Bicarbonate-buffered ultrafiltration during pediatric cardiac surgery prevents electrolyte and acid-base balance disturbances

Osthaus, W. A.; Görler, H.; Sievers, J.; Rahe-Meyer, N.; Optenhöfel, J.; Breymann, T.; Theilmeier, G.; Suempelmann, R.
January 2009
Perfusion;Jan2009, Vol. 24 Issue 1, p19
Academic Journal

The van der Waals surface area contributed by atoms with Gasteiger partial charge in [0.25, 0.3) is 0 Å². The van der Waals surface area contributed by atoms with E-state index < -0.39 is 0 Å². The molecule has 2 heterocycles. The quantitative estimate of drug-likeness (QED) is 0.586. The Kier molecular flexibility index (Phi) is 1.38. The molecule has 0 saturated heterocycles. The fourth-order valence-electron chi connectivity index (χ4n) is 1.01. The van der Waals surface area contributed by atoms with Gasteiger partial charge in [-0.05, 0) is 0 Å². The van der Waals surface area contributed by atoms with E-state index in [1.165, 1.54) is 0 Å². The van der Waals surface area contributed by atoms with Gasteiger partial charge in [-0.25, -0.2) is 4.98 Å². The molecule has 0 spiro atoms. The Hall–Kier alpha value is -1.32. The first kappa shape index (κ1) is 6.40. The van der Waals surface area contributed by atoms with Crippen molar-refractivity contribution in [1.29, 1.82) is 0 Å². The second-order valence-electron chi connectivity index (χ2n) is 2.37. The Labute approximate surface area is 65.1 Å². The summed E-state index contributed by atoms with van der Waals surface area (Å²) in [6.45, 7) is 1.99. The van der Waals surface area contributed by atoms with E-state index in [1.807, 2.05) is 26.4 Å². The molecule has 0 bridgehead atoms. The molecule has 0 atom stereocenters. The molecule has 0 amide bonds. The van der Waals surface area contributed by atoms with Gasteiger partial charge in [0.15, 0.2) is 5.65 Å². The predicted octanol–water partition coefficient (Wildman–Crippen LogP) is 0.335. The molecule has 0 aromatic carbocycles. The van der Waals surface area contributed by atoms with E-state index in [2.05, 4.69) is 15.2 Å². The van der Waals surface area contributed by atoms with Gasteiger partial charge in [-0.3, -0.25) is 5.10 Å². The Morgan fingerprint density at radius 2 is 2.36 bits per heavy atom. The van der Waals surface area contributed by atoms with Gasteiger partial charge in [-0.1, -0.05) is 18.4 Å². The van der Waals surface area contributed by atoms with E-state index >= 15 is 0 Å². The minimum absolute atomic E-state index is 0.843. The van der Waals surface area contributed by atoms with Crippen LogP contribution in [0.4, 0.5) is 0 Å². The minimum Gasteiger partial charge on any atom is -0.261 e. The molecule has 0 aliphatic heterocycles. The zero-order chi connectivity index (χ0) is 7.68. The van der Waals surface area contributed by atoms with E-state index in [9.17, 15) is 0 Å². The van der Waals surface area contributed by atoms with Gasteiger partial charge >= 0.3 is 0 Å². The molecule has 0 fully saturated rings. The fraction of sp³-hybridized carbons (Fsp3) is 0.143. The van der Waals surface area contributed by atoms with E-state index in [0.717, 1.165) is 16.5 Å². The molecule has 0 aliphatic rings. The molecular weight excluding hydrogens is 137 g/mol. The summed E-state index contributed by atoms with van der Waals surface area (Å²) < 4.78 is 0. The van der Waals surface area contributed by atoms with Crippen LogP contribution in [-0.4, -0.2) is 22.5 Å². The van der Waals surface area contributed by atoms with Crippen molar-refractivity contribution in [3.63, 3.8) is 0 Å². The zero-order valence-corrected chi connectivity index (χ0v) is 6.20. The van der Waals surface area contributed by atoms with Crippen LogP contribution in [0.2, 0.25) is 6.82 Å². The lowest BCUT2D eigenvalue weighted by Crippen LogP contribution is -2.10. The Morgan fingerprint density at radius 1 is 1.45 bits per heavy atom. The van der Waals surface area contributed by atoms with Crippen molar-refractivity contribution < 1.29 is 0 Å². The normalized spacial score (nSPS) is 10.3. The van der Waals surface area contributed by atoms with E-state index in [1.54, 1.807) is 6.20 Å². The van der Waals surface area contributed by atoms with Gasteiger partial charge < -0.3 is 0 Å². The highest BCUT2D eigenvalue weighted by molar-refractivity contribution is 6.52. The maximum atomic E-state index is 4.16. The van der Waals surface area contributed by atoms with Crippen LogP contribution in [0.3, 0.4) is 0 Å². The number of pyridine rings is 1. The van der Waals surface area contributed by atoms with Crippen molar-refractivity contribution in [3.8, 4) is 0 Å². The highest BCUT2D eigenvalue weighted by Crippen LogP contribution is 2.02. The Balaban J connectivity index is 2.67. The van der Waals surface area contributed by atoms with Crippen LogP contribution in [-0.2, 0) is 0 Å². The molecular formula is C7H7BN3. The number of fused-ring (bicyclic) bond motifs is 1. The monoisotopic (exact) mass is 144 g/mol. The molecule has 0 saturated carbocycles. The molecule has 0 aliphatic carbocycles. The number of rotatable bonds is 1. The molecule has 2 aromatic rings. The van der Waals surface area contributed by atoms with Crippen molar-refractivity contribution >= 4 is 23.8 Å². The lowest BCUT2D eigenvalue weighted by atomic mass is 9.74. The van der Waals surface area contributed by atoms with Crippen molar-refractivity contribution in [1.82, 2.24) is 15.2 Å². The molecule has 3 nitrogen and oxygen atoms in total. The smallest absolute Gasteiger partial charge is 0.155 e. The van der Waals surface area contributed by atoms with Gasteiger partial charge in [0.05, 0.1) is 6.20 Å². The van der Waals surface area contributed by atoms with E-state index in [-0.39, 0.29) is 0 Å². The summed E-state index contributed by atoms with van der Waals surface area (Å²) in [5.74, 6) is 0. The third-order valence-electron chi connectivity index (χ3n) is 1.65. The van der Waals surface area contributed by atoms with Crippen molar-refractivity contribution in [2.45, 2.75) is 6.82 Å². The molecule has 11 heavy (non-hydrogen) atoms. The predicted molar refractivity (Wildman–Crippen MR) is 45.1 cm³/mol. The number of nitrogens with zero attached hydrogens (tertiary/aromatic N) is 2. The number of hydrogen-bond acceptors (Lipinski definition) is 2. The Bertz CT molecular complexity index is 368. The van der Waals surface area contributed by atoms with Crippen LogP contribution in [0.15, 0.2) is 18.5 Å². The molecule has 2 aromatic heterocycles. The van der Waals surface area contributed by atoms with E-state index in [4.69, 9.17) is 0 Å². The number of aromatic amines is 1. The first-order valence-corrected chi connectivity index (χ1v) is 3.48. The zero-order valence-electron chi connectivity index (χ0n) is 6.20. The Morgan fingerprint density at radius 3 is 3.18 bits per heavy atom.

Pediatric cardiopulmonary bypass is still a challenge because of electrolyte disturbances and inflammation. Many investigations deal with different types of hemofiltration to reduce these potentially harmful side effects. We tested the hypothesis of whether bicarbonate-buffered hemofiltration of the priming solution minimizes electrolyte and acid-base disturbances during the initiation of cardiopulmonary bypass and whether bicarbonatebuffered hemofiltration performed during cardiopulmonary bypass could reduce cytokine levels. Twenty children younger than 2 years of age (mean age 166 ± 191 days; mean weight 6.42 ± 3.22 kg) scheduled for pediatric cardiac surgery with cardiopulmonary bypass were enrolled in this prospective clinical study. Cardiopulmonary bypass circuits were primed with a bicarbonatebuffered hemofiltration solution, gelatin and 1 unit of packed red blood cells. The priming was hemofiltered using an ultrahemofilter until approximately 1000 mL of ultrafiltrate was restored with the buffered solution. Further hemofiltration was performed throughout the whole bypass time, especially during rewarming. Blood gas analyses and inflammatory mediators were monitored during the operation. Blood gas analysis results after initiation of cardiopulmonary bypass and throughout the entire study remained within the physiologic ranges. Even potassium decreased from 4.0 ± 0.3 to 3.4 ± 0.4 mmol.l-1 after initiation of cardiopulmonary bypass. Plasma levels of tumor necrosis factor alpha decreased significantly (47 ± 44 vs. 24 ± 21 pg.mL-1) whereas complement factor C3a (5.0 ± 2.9 vs. 16.8 ± 6.6 ng.mL-1) and interleukin-6 (7.3 ± 15.2 vs. 110 ± 173 pg.mL-1) increased despite hemofiltration. In conclusion, this study shows that bicarbonate-buffered ultrafiltration is an efficient, simple and safe method for performing hemofiltration, both of the priming solution and during the entire bypass time. The use of a physiological restitution solution prevents electrolyte and acid-base balance disturbances. The elimination of inflammatory mediators seems to be as effective as other ultrafiltration methods.


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